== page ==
Summer 2017 GP Newsletter

Herpes simplex keratitis


Herpes Simplex or HSV keratitis is a common cause of red eye in a broad range of age groups including children, as well as the elderly. Most commonly, it affects one eye, but can be bilateral in 10% of cases. It is most commonly due to HSV-1.

Dendritic keratitis

Figure 1 – Dendritic keratitis

     

     


After primary infection, the herpes simplex virus remains dormant in the trigeminal ganglion. It replicates there and travels down branches of the trigeminal nerve during periods of reactivation. Involvement of the first (ophthalmic) branch of the trigeminal nerve results in ocular herpes disease.

Ocular herpes simplex disease can involve the eye lids and conjunctiva (blepharoconjunctivitis), the cornea (keratitis), as well the internal structures of the eye, including iritis, retinitis, and optic neuritis, the latter two being quite rare.

Involvement of the cornea (keratitis) is the commonest manifestation of ocular herpes disease. The keratitis may be due to direct viral invasion with a classic branching (‘dendritic’) corneal ulcer (Figure 1), or it may an immune-mediated and affect the deeper layers of the cornea. Two forms of the immune-mediated keratitis are shown in Figure 2. Figure 2A demonstrates stromal keratitis and corneal neovasculisation, and Figure 2B demonstrates endothelial keratitis and an overlying area of corneal oedema.

Stromal keratitis

Figure 2A – Stromal keratitis


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Figure 2A – Endothelial keratitis


The typical symptoms of herpes simplex keratitis include foreign-body sensation, photophobia, tearing, redness, and blurred vision. Unlike bacterial keratitis or iritis, eye pain is NOT a significant feature of this disease due to the neurotrophic properties of the virus. Repeated episodes of herpes keratitis permanently affects corneal innervation. These nerves are crucial to the maintenance of corneal health and lubrication. Such patients in the long-term develop a severe and unilateral dry eye with spontaneous breakdown of the corneal surface and poor healing.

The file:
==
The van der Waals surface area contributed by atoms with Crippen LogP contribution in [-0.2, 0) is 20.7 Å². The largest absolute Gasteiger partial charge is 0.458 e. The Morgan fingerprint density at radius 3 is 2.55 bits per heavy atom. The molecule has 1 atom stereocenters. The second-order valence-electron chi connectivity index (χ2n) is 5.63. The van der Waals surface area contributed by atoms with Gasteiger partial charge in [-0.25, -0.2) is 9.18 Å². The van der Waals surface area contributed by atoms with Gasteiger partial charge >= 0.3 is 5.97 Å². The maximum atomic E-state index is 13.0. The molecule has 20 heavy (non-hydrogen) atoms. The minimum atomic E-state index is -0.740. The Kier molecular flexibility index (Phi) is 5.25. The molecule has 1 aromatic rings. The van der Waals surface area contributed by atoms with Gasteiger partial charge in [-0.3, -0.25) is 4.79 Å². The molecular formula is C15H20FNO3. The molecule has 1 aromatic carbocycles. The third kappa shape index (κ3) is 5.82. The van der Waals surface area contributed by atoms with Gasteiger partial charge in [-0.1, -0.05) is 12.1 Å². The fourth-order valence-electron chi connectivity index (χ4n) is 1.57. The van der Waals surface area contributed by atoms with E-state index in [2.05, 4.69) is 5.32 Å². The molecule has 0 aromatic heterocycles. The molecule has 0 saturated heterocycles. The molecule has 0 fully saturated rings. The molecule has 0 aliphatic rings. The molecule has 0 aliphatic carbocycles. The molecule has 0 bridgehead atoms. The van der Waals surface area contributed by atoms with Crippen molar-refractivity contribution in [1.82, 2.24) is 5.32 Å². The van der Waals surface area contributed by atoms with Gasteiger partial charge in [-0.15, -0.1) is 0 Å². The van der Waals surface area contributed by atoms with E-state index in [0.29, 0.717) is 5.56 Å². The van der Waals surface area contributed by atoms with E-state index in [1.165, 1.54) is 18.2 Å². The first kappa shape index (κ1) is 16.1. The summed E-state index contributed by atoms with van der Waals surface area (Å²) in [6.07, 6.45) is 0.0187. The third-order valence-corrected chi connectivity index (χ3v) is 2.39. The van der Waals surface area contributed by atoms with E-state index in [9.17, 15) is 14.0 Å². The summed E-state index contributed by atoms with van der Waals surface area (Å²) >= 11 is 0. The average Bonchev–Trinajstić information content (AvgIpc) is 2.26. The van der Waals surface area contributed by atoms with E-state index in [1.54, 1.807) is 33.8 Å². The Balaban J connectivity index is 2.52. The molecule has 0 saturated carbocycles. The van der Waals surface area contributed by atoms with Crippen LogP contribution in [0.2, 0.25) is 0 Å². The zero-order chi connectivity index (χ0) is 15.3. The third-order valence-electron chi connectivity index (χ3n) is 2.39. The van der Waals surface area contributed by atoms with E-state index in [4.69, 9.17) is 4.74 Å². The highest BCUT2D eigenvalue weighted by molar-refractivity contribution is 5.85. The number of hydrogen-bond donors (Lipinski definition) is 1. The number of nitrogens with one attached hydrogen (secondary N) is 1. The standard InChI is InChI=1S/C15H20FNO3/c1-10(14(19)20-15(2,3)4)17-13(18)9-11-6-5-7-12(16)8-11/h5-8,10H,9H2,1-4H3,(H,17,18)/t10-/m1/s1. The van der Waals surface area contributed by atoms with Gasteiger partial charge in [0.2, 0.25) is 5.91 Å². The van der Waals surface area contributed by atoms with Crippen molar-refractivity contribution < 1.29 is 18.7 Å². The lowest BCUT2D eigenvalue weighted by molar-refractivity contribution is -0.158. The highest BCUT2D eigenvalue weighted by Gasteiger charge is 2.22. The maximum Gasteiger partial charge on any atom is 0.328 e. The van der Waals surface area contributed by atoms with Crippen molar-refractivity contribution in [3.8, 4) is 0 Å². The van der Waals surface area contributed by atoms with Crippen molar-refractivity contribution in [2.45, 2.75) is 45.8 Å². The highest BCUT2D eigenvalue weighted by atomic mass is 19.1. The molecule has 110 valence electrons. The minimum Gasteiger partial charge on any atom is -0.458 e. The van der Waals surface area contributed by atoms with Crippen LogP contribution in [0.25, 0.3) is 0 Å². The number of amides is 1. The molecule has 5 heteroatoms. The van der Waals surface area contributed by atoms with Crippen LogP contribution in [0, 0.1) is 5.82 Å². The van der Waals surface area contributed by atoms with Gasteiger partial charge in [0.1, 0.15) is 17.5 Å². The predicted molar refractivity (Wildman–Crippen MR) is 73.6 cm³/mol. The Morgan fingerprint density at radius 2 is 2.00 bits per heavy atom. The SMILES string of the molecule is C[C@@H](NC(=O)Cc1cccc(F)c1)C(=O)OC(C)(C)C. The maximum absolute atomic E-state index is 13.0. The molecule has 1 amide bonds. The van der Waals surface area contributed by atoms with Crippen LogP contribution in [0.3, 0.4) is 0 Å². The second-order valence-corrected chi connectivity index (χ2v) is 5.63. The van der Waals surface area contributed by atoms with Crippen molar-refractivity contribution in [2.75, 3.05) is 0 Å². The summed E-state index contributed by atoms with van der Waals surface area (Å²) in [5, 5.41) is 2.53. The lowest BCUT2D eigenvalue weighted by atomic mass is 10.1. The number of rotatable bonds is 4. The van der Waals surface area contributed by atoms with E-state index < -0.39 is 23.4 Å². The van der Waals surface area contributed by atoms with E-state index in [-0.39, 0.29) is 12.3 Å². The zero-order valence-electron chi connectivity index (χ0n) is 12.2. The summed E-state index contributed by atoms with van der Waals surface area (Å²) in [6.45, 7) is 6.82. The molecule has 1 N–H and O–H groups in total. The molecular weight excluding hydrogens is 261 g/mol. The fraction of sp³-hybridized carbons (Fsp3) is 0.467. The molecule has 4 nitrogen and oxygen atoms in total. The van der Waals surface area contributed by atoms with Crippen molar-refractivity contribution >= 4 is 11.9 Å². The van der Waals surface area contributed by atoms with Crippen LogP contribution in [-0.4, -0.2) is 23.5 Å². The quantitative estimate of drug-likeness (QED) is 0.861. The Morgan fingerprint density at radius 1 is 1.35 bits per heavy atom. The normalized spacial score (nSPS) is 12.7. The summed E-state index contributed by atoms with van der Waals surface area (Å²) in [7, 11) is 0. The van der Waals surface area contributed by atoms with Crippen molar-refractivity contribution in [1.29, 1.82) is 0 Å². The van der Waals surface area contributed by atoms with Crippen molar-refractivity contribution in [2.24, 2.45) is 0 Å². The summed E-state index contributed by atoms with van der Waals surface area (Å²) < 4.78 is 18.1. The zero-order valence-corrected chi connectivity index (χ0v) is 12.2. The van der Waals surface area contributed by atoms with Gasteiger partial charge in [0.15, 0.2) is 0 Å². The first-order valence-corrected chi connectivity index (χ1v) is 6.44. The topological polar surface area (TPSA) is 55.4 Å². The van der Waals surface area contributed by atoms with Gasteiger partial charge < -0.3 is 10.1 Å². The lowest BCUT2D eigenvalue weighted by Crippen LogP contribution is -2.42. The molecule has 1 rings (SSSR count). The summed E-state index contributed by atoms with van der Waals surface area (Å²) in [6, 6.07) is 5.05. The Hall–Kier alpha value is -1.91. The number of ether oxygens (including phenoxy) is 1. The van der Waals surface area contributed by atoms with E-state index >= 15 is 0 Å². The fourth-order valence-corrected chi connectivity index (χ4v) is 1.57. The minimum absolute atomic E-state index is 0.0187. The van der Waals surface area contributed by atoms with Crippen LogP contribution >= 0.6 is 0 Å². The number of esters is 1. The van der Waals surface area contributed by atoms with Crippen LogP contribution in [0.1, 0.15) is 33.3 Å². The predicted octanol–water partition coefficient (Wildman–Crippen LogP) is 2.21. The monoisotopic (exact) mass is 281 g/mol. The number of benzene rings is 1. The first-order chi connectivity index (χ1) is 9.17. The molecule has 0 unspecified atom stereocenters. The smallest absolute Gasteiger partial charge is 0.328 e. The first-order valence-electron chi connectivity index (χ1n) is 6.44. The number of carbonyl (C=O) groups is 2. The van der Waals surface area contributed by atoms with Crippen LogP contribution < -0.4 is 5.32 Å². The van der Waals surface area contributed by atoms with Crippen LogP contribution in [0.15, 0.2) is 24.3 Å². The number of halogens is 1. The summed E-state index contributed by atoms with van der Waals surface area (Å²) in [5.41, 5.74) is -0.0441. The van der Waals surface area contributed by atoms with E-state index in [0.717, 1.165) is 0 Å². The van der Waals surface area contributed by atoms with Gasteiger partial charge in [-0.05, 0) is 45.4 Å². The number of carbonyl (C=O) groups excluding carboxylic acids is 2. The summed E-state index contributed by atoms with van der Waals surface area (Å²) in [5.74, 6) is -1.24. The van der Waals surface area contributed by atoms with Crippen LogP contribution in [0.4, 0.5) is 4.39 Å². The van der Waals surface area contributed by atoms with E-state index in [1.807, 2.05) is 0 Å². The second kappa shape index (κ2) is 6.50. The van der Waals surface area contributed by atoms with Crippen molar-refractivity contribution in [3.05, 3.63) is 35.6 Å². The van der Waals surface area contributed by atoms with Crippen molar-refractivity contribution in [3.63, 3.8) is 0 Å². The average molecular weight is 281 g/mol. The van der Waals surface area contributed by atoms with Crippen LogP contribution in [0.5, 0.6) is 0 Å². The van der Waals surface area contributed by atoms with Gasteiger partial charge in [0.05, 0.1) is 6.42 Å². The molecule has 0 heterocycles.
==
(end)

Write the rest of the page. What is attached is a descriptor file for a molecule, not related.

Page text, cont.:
The general practitioner could easily diagnose the dendritic form of the corneal disease with the use of topical fluorescein and cobalt blue light. Generally speaking, an ophthalmologist is best placed to diagnose the immune-mediated forms of herpes keratitis, which differ slightly in their treatment, and often require extended periods of topical steroid use.

The mainstay of treatment is antivirals (e.g. acyclovir, valaciclovir) +/- topical steroids. Occasionally, patients may need to remain on low dose oral antivirals long-term to reduce recurrence risk. Whilst topical antivirals (e.g. Zovirax ophthalmic ointment) may be initiated by the GP for dendritic keratitis, it should not be used for more than 1 week because it is toxic to the cornea. Most patients therefore require expedited review by an ophthalmologist for consideration of oral antivirals and topical steroids.